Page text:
UPDATED: Fox Runs House Ads to Fill Empty Slots in Glenn Beck Boycott

Last Updated Aug 18, 2009 11:11 AM EDT

The advertiser pullout from Glenn Beck's Fox News Channel show has gone from a trickle to a torrent, and Fox has been reduced to running "house" ads,* spots for its own partner properties for which it receives no may or may not receive revenue. (See updated correction below.) According to the NY Daily News, these companies have stopped their ads on Beck: WalMart, GMAC Financial Services (Ally Bank), Best Buy, CVS and Travelocity. Tribble notes that Allergan and Broadview Security have also joined the boycott. Companies that previously yanked ads from Beck include: ConAgra, Roche, Sanofi-Aventis, RadioShack, Geico, Men's Wearhouse, State Farm, Sargento, LexisNexis, Procter & Gamble, Progressive Insurance and S.C. Johnson.

The boycott was started by ColorofChange.com after Beck's statement on Fox & Friends that Obama has:

-- a deep-seeded hatred for white people -- I'm not saying he doesn't like white people, I'm saying he has a problem. This guy is, I believe, a racist.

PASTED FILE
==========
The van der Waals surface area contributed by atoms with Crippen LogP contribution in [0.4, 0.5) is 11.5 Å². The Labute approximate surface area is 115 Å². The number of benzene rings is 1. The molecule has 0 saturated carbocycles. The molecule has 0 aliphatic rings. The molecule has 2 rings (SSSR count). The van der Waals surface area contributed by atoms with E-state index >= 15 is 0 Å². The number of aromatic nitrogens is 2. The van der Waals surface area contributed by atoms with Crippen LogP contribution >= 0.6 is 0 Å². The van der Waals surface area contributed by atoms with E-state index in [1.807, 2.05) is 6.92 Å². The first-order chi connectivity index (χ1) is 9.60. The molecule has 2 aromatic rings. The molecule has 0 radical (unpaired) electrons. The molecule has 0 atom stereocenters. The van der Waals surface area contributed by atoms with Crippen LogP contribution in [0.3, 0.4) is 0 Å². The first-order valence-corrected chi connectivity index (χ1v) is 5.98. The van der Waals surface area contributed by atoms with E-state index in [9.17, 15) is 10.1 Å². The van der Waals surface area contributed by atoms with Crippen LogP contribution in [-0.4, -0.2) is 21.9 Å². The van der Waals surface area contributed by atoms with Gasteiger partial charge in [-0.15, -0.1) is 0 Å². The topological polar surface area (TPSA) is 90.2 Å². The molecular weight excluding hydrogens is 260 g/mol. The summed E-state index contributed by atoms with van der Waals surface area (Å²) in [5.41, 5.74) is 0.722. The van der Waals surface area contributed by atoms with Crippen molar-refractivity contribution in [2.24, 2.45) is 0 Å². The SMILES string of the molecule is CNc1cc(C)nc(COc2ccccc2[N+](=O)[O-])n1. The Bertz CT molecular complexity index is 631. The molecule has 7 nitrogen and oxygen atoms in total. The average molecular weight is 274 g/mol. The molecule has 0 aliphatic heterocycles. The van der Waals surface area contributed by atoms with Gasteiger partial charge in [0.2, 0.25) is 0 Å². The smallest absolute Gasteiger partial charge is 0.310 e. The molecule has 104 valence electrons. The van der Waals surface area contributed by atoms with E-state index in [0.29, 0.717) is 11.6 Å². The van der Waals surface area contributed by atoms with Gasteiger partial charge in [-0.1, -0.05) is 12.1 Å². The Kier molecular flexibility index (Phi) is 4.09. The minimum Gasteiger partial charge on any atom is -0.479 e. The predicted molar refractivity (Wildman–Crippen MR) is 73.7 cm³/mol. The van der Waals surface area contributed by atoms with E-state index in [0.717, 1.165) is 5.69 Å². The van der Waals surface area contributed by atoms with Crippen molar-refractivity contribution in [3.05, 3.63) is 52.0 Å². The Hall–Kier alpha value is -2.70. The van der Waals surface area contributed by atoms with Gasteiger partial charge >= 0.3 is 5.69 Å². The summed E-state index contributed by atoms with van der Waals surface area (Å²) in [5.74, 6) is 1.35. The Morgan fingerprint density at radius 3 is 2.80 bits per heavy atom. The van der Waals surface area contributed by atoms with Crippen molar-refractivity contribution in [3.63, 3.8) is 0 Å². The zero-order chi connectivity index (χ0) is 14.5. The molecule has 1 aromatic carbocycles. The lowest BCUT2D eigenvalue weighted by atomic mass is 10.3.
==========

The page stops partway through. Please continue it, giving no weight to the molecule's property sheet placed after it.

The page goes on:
Advertisers remaining on the show -- and thus on the boycott hit list -- are: Honda, General Electric, Farmers Insurance, Office Depot, Nestlé (Gerber), Red Lobster, the U.S. Postal Service, and Wyeth.

Fox has repeatedly noted that the advertisers have moved elsewhere on Fox, so revenue is not affected. The Daily News reported that airtime on Beck is being filled by these companies:

The Wall Street Journal, DirecTV, Honda and Oprah Winfrey's Oxygen Channel.
The DN failed to note that, with the exception of Honda, all of those brands are owned by Fox parent News Corp.* all of those brands have been in business before with Fox parent News Corp. That's a sign that Beck is actually hurting for revenue. As BNET noted previously, it is unlikely that Fox is making up the revenue with higher prices for moved ads elsewhere in its timeslots.

*Correction: News Corp. divested its 41 percent stake in DirecTV in 2008. Oxygen is not owned by News Corp., but is a partner in Hulu, News Corp.'s joint venture with NBC Universal. Apologies for the error.